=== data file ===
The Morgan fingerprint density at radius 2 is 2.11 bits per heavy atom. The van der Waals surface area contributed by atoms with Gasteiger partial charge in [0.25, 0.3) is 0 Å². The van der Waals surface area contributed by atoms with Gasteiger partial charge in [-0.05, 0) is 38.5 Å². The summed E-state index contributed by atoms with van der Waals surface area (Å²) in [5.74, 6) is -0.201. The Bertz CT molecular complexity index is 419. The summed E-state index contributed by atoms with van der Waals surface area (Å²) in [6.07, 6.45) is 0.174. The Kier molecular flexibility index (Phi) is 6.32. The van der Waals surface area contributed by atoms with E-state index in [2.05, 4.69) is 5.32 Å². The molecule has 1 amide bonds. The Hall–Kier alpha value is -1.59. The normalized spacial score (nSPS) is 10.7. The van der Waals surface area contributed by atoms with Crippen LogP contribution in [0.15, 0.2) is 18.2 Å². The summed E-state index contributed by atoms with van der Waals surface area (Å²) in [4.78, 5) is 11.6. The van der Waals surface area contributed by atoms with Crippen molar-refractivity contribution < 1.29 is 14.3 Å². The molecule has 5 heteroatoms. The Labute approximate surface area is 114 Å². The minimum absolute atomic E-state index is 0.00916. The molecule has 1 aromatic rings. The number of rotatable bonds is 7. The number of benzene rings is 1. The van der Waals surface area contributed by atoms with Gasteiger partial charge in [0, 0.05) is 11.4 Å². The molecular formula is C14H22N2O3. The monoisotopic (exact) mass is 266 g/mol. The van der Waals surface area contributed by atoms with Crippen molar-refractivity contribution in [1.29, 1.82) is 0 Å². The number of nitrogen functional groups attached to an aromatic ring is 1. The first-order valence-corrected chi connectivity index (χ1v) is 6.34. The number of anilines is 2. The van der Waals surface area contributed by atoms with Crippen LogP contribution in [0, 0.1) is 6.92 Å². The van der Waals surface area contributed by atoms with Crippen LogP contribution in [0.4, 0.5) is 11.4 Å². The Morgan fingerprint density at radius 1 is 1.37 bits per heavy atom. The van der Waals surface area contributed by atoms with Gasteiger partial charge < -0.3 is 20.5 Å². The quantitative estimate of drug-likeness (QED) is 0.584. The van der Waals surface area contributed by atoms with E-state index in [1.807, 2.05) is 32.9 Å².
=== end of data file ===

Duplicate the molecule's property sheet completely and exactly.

The Morgan fingerprint density at radius 2 is 2.11 bits per heavy atom. The van der Waals surface area contributed by atoms with Gasteiger partial charge in [0.25, 0.3) is 0 Å². The van der Waals surface area contributed by atoms with Gasteiger partial charge in [-0.05, 0) is 38.5 Å². The summed E-state index contributed by atoms with van der Waals surface area (Å²) in [5.74, 6) is -0.201. The Bertz CT molecular complexity index is 419. The summed E-state index contributed by atoms with van der Waals surface area (Å²) in [6.07, 6.45) is 0.174. The Kier molecular flexibility index (Phi) is 6.32. The van der Waals surface area contributed by atoms with E-state index in [2.05, 4.69) is 5.32 Å². The molecule has 1 amide bonds. The Hall–Kier alpha value is -1.59. The normalized spacial score (nSPS) is 10.7. The van der Waals surface area contributed by atoms with Crippen LogP contribution in [0.15, 0.2) is 18.2 Å². The summed E-state index contributed by atoms with van der Waals surface area (Å²) in [4.78, 5) is 11.6. The van der Waals surface area contributed by atoms with Crippen molar-refractivity contribution < 1.29 is 14.3 Å². The molecule has 5 heteroatoms. The Labute approximate surface area is 114 Å². The minimum absolute atomic E-state index is 0.00916. The molecule has 1 aromatic rings. The number of rotatable bonds is 7. The number of benzene rings is 1. The van der Waals surface area contributed by atoms with Gasteiger partial charge in [0, 0.05) is 11.4 Å². The molecular formula is C14H22N2O3. The monoisotopic (exact) mass is 266 g/mol. The van der Waals surface area contributed by atoms with Crippen molar-refractivity contribution in [1.29, 1.82) is 0 Å². The number of nitrogen functional groups attached to an aromatic ring is 1. The first-order valence-corrected chi connectivity index (χ1v) is 6.34. The number of anilines is 2. The van der Waals surface area contributed by atoms with Crippen LogP contribution in [0, 0.1) is 6.92 Å². The van der Waals surface area contributed by atoms with Crippen LogP contribution in [0.4, 0.5) is 11.4 Å². The Morgan fingerprint density at radius 1 is 1.37 bits per heavy atom. The van der Waals surface area contributed by atoms with Gasteiger partial charge < -0.3 is 20.5 Å². The quantitative estimate of drug-likeness (QED) is 0.584. The van der Waals surface area contributed by atoms with E-state index in [1.807, 2.05) is 32.9 Å².